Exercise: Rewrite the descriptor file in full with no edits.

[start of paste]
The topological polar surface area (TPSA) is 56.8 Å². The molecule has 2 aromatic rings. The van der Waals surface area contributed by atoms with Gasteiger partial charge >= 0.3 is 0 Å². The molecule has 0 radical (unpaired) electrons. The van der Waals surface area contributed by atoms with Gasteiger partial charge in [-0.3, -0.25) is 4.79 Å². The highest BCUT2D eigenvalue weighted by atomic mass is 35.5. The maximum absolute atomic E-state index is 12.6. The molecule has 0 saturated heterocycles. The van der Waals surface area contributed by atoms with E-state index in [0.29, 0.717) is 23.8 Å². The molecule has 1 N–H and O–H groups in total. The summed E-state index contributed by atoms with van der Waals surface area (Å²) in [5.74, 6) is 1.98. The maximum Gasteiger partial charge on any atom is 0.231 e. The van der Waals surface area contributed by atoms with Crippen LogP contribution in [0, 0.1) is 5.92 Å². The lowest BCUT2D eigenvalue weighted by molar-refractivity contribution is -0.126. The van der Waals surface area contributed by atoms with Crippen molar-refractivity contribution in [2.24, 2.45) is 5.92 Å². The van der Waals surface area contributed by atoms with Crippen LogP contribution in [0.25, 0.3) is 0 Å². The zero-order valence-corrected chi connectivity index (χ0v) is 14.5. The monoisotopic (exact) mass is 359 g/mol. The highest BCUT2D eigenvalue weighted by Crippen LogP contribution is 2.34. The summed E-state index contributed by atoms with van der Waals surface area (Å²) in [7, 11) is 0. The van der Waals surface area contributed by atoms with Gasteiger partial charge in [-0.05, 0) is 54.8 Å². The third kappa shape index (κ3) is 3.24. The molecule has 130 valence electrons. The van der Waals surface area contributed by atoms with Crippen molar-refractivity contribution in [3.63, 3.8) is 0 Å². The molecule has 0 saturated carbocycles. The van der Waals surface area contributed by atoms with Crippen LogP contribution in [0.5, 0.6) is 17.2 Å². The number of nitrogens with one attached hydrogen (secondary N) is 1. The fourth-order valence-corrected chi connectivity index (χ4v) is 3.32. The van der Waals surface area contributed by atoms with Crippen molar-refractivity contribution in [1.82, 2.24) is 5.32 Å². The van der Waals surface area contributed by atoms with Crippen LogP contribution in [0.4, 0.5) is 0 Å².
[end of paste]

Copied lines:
The topological polar surface area (TPSA) is 56.8 Å². The molecule has 2 aromatic rings. The van der Waals surface area contributed by atoms with Gasteiger partial charge >= 0.3 is 0 Å². The molecule has 0 radical (unpaired) electrons. The van der Waals surface area contributed by atoms with Gasteiger partial charge in [-0.3, -0.25) is 4.79 Å². The highest BCUT2D eigenvalue weighted by atomic mass is 35.5. The maximum absolute atomic E-state index is 12.6. The molecule has 0 saturated heterocycles. The van der Waals surface area contributed by atoms with E-state index in [0.29, 0.717) is 23.8 Å². The molecule has 1 N–H and O–H groups in total. The summed E-state index contributed by atoms with van der Waals surface area (Å²) in [5.74, 6) is 1.98. The maximum Gasteiger partial charge on any atom is 0.231 e. The van der Waals surface area contributed by atoms with Crippen LogP contribution in [0, 0.1) is 5.92 Å². The lowest BCUT2D eigenvalue weighted by molar-refractivity contribution is -0.126. The van der Waals surface area contributed by atoms with Crippen molar-refractivity contribution in [2.24, 2.45) is 5.92 Å². The van der Waals surface area contributed by atoms with Crippen LogP contribution in [0.25, 0.3) is 0 Å². The zero-order valence-corrected chi connectivity index (χ0v) is 14.5. The monoisotopic (exact) mass is 359 g/mol. The highest BCUT2D eigenvalue weighted by Crippen LogP contribution is 2.34. The summed E-state index contributed by atoms with van der Waals surface area (Å²) in [7, 11) is 0. The van der Waals surface area contributed by atoms with Gasteiger partial charge in [-0.05, 0) is 54.8 Å². The third kappa shape index (κ3) is 3.24. The molecule has 130 valence electrons. The van der Waals surface area contributed by atoms with Crippen molar-refractivity contribution in [3.63, 3.8) is 0 Å². The molecule has 0 saturated carbocycles. The van der Waals surface area contributed by atoms with Crippen LogP contribution in [0.5, 0.6) is 17.2 Å². The number of nitrogens with one attached hydrogen (secondary N) is 1. The fourth-order valence-corrected chi connectivity index (χ4v) is 3.32. The van der Waals surface area contributed by atoms with Crippen molar-refractivity contribution in [1.82, 2.24) is 5.32 Å². The van der Waals surface area contributed by atoms with Crippen LogP contribution in [0.4, 0.5) is 0 Å².